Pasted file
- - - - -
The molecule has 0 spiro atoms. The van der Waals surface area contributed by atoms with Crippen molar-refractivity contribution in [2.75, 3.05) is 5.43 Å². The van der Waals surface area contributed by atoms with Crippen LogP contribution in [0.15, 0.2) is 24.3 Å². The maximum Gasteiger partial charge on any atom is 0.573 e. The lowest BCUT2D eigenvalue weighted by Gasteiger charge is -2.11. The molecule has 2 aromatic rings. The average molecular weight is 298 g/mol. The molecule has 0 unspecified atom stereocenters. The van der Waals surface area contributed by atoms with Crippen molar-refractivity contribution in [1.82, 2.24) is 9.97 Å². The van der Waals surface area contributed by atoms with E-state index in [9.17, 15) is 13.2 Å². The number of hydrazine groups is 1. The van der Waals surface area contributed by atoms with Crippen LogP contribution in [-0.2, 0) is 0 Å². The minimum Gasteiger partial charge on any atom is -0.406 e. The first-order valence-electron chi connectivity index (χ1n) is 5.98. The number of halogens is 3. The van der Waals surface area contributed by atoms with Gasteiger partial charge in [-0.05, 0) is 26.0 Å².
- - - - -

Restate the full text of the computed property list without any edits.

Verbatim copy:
The molecule has 0 spiro atoms. The van der Waals surface area contributed by atoms with Crippen molar-refractivity contribution in [2.75, 3.05) is 5.43 Å². The van der Waals surface area contributed by atoms with Crippen LogP contribution in [0.15, 0.2) is 24.3 Å². The maximum Gasteiger partial charge on any atom is 0.573 e. The lowest BCUT2D eigenvalue weighted by Gasteiger charge is -2.11. The molecule has 2 aromatic rings. The average molecular weight is 298 g/mol. The molecule has 0 unspecified atom stereocenters. The van der Waals surface area contributed by atoms with Crippen molar-refractivity contribution in [1.82, 2.24) is 9.97 Å². The van der Waals surface area contributed by atoms with E-state index in [9.17, 15) is 13.2 Å². The number of hydrazine groups is 1. The van der Waals surface area contributed by atoms with Crippen LogP contribution in [-0.2, 0) is 0 Å². The minimum Gasteiger partial charge on any atom is -0.406 e. The first-order valence-electron chi connectivity index (χ1n) is 5.98. The number of halogens is 3. The van der Waals surface area contributed by atoms with Gasteiger partial charge in [-0.05, 0) is 26.0 Å².